Thus, the negative form is really an affirmation of attributes that are without limit. We may find a model of such expressions in the Exact Exposition of the Orthodox Faith by St. John Damascene: “God is unoriginate, unending, eternal, constant, uncreated, unchanging, unalterable, simple, uncomplicated, bodiless, invisible, intangible, indescribable, without bounds, inaccessible to the mind, uncontainable, incomprehensible, good, righteous, the Creator of all creatures, the Almighty Pantocrator, He who looketh down upon all, whose Providence is over everything, Who has dominion over all, the judge.”

Our thoughts about God in general speak: 1) either about His distinction from the created world (for example, God is unoriginate, while the world has an origin; He is endless, while the world has an end; He is eternal, while the world exists in time); or 2) about the activities of God in the world and the relation of the Creator to His creations (Creator, Providence, Merciful, Righteous Judge).

In indicating the attributes of God, we do not thereby give a “definition” of the concept of God Such a definition is essentially impossible, because every definition is an indication of “finiteness.” [In Russian, Father Michael is indicating here the derivation of the word opredeleniye (“definition”) from predel (“limit” or “boundary”). In English the same thing is true: “definition” derives from the Latin finis, (“limit”) and signifies, incompleteness.] However, in God there are no limits, and therefore there cannot be a definition of the concept of the Divinity: “For a concept is itself a form of limitation” (St. Gregory the Theologian, Homily 28, his Second Theological Oration).

Our reason demands the acknowledgement in God of a whole series of essential attributes. Reason tells us that God has a rational, free, and personal existence. If in the imperfect world we see free and rational personal beings, we cannot fail to recognize a free and rational personal existence in God Himself, who is the Source, Cause, and Creator of all life. Reason tells us that God is a most perfect Being. Every lack and imperfection are incompatible with the concept of “God.” Reason tells us that the most perfect Being can be only singular: God is One. There cannot be two perfect beings, since one would limit the other. Reason tells us that God is a self-existing Being, since nothing can be the cause or condition of the existence of God.

#6 M.C. Steenberg

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Posted 16 September 2008 - 04:25 PM

A fundamental text for understanding all this is St Gregory of Nyssa's Letter to Abalabius: That there are not three gods.

A second fundamental texts is Epistle 38, found in the collected works of St Basil the Great (though thought by many likely to be in fact the work of St Gregory of Nyssa).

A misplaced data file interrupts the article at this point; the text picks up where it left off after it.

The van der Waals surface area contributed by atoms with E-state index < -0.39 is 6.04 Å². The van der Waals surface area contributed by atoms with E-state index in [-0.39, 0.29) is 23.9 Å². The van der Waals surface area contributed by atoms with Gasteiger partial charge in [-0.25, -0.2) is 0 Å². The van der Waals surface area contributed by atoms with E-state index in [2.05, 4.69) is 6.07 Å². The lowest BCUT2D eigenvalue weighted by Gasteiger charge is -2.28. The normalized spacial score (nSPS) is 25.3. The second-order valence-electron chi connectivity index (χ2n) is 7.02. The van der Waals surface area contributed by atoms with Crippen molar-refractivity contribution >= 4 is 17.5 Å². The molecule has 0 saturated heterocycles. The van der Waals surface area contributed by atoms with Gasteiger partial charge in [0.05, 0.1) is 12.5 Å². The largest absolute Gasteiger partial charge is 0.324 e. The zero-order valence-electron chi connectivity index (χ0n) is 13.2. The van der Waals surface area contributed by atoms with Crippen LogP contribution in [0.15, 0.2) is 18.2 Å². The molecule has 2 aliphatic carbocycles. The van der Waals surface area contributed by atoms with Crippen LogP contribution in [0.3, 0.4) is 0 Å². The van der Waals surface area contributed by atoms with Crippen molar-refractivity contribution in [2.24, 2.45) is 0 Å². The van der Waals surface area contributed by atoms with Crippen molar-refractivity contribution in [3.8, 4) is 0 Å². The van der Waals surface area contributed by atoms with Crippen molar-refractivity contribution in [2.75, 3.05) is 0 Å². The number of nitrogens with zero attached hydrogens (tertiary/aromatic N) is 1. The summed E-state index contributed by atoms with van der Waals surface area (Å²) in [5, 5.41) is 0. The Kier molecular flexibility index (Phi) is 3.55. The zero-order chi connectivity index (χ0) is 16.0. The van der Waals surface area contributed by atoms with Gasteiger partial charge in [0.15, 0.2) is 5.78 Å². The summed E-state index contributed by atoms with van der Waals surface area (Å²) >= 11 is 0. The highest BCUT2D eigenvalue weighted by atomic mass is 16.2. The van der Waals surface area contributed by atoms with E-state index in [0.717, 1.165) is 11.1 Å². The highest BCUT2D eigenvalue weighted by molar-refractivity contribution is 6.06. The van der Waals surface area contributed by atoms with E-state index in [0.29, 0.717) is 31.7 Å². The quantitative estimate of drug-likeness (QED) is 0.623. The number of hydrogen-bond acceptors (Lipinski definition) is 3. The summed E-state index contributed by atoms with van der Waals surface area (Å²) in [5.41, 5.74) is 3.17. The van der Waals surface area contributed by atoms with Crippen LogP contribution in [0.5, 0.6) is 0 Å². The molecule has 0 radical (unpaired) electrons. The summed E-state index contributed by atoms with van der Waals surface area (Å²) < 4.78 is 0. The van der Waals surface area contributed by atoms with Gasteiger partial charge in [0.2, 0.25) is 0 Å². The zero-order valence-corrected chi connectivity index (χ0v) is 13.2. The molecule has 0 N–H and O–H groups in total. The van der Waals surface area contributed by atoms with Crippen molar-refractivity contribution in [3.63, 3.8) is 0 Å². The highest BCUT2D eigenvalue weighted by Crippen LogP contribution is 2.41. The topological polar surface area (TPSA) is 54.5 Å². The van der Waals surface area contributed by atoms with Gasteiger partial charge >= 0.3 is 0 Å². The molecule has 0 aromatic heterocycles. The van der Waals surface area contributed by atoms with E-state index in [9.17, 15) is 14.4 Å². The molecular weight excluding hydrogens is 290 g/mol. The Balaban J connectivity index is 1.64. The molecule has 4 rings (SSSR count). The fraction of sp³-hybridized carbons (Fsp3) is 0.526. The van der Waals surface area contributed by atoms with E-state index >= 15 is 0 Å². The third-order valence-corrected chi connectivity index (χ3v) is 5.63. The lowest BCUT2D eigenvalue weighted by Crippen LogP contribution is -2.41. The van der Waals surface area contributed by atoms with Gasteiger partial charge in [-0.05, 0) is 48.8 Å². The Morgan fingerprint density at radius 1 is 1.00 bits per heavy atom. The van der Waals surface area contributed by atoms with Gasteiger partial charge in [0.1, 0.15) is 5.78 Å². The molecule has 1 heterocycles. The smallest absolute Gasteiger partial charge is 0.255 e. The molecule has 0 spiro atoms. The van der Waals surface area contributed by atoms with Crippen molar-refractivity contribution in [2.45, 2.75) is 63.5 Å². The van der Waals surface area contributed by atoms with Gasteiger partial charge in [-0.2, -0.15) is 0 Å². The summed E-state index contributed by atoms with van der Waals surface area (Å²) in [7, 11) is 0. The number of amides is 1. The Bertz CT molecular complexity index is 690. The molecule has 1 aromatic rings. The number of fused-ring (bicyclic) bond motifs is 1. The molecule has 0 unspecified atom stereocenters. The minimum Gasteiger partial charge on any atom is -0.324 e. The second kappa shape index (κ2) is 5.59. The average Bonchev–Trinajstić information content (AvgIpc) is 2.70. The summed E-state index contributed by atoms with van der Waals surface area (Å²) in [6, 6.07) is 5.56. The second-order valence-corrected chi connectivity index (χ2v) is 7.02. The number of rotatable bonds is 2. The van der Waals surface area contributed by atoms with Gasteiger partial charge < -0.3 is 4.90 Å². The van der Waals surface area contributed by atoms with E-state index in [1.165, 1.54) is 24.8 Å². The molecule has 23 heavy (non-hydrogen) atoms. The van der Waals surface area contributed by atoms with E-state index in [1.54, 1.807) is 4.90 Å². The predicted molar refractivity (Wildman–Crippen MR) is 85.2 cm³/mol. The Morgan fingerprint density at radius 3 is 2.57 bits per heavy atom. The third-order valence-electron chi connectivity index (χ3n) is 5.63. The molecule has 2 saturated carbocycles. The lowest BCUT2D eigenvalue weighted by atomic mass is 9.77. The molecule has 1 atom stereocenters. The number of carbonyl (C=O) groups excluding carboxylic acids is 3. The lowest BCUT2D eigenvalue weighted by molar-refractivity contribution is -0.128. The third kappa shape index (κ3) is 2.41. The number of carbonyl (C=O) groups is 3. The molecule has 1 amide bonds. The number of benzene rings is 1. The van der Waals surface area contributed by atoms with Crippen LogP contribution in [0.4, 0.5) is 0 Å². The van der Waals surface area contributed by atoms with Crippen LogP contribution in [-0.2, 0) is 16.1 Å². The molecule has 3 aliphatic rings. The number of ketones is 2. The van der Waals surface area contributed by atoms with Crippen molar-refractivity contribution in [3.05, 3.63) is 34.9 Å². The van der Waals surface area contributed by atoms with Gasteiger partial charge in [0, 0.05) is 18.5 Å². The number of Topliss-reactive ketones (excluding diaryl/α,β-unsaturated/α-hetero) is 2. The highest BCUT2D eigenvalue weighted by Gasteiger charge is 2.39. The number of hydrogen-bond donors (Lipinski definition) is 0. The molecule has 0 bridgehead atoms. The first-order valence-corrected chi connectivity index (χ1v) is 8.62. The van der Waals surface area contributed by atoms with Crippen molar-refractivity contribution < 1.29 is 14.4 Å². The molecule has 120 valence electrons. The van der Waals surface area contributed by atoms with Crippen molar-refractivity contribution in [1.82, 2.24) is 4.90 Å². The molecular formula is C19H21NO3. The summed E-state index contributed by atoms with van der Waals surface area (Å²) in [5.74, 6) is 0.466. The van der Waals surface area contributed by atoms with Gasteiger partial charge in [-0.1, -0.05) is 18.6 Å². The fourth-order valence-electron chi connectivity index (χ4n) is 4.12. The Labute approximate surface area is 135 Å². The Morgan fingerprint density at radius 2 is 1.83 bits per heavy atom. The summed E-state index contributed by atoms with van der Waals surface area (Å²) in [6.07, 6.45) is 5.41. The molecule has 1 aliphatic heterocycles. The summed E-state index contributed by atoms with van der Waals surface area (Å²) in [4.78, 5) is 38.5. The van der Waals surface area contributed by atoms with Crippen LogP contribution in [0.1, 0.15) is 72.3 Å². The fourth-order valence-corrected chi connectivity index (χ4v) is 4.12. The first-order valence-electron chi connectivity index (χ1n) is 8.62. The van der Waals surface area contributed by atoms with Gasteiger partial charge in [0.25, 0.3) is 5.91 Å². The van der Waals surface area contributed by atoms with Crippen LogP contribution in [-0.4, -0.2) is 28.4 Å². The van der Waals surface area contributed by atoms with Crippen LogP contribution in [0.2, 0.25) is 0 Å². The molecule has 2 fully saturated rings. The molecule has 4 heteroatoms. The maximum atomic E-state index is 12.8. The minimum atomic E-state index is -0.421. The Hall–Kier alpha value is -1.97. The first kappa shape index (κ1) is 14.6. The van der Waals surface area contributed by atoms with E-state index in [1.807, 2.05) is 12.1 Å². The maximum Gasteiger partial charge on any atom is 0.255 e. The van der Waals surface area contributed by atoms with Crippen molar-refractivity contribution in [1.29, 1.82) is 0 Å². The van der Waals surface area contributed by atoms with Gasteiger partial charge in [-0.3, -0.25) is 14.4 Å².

INXC, Dcn Matthew

#7 Effie Ganatsios

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Posted 20 September 2008 - 08:43 AM

http://www.myriobibl...y_essences.html

"1. The doctrine of the energies, ineffably distinct from the essence, is the dogmatic basis of the real character of all mystical experience. God, who is inaccessible in His essence, is present in His energies 'as in a mirror,' remaining invisible in that which He is; 'in the same way we are able to see our faces, themselves invisible to us in a glass,' according to a saying of St. Gregory Palamas. (Sermon on the Presentation of the Holy Virgin in the Temple). Wholly unknowable in His essence, God wholly reveals Himself in His energies, which yet in no way divide His nature into two parts--knowable and unknowable--but signify two different modes of the divine existence, in the essence and outside of the essence."

#8 Peter S.

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Posted 20 September 2008 - 10:37 AM

God, who is inaccessible in His essence, is present in His energies.

Effie



That means God in God's energies is what He is. And does.

Peter

#9 Effie Ganatsios

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Posted 20 September 2008 - 10:55 AM

Peter, I am still studying this text and admit I am quite confused.

But I don't think this means that His energies indicate what He is. We cannot know His essence.

Rather it means that His energies are what is manifested to us "as an image in a mirror" . His essence remains invisible (as is explained in the article). What He does in our lives is obviously the result of His energies. We cannot know God's nature or physis but we can experience and know His energies.

The second paragraph of the above article makes this a little clearer.

"This doctrine makes it possible to understand how the Trinity can remain incommunicable in essence and at the same time come and dwell within us, according to the promise of Christ (John xiv, 23). The presence is not a causal one, such as the divine omnipresence in creation; no more is it a presence according to the very essence--which is by definition incommunicable; it is a mode according to which the Trinity dwells in us by means of that in itself which is communicable--that is to say, by the energies which are common to the three hypostases, or, in other words, by grace--for it is by this name that we know the deifying energies which the Holy Spirit communicates to us."

Can the Holy Spirit also be described as some kind of bridge to knowledge of God? Is this too simplistic?

#10 Herman Blaydoe

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Posted 20 September 2008 - 11:51 AM

To large extent, we are known by what we do. It is obviously not the whole story, we may be doing good things for bad reasons, or we may be doing things that seem bad for good reasons, but who we are is reflected to some degree in what we do, at the very least, what people THINK we are comes largely from what we do, so we are known by our actions.

Therefore the Psalmist can say that God is proclaimed in His handiwork which is Creation. Creation tells us something about God, the manifestation of God's energy in the Incarnation, Crucifixion, and Resurrection shows us that He loves us and "wants us back". Therefore something about God is known, but not everything. I think this is a large part of what St. Gregory is telling us, in reaction to Barlaam, who claimed that God is simply unknowable. So what we know about God is what we have experienced through His energies.